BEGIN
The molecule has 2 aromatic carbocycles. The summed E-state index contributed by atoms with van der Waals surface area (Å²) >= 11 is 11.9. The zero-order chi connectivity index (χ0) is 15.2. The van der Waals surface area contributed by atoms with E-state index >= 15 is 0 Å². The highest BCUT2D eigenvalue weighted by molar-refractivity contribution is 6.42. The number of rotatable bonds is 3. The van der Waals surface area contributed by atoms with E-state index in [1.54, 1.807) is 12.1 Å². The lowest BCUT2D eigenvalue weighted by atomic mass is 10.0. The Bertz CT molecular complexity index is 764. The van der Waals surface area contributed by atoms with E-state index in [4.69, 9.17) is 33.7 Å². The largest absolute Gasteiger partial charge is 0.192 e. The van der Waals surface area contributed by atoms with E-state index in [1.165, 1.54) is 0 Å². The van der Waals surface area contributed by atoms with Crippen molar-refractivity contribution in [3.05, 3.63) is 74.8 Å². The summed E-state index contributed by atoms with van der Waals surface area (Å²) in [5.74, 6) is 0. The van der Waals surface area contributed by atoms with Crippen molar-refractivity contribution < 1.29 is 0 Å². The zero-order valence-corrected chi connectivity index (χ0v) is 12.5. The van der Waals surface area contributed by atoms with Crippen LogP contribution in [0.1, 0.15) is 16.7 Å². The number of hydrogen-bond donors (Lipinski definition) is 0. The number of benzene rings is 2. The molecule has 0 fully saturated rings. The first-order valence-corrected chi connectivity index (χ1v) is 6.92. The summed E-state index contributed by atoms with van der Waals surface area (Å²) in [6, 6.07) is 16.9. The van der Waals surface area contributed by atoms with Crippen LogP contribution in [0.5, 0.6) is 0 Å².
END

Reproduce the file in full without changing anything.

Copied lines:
The molecule has 2 aromatic carbocycles. The summed E-state index contributed by atoms with van der Waals surface area (Å²) >= 11 is 11.9. The zero-order chi connectivity index (χ0) is 15.2. The van der Waals surface area contributed by atoms with E-state index >= 15 is 0 Å². The highest BCUT2D eigenvalue weighted by molar-refractivity contribution is 6.42. The number of rotatable bonds is 3. The van der Waals surface area contributed by atoms with E-state index in [1.54, 1.807) is 12.1 Å². The lowest BCUT2D eigenvalue weighted by atomic mass is 10.0. The Bertz CT molecular complexity index is 764. The van der Waals surface area contributed by atoms with E-state index in [4.69, 9.17) is 33.7 Å². The largest absolute Gasteiger partial charge is 0.192 e. The van der Waals surface area contributed by atoms with E-state index in [1.165, 1.54) is 0 Å². The van der Waals surface area contributed by atoms with Crippen molar-refractivity contribution in [3.05, 3.63) is 74.8 Å². The summed E-state index contributed by atoms with van der Waals surface area (Å²) in [5.74, 6) is 0. The van der Waals surface area contributed by atoms with Crippen molar-refractivity contribution < 1.29 is 0 Å². The zero-order valence-corrected chi connectivity index (χ0v) is 12.5. The van der Waals surface area contributed by atoms with Crippen LogP contribution in [0.1, 0.15) is 16.7 Å². The number of hydrogen-bond donors (Lipinski definition) is 0. The number of benzene rings is 2. The molecule has 0 fully saturated rings. The first-order valence-corrected chi connectivity index (χ1v) is 6.92. The summed E-state index contributed by atoms with van der Waals surface area (Å²) in [6, 6.07) is 16.9. The van der Waals surface area contributed by atoms with Crippen LogP contribution in [0.5, 0.6) is 0 Å².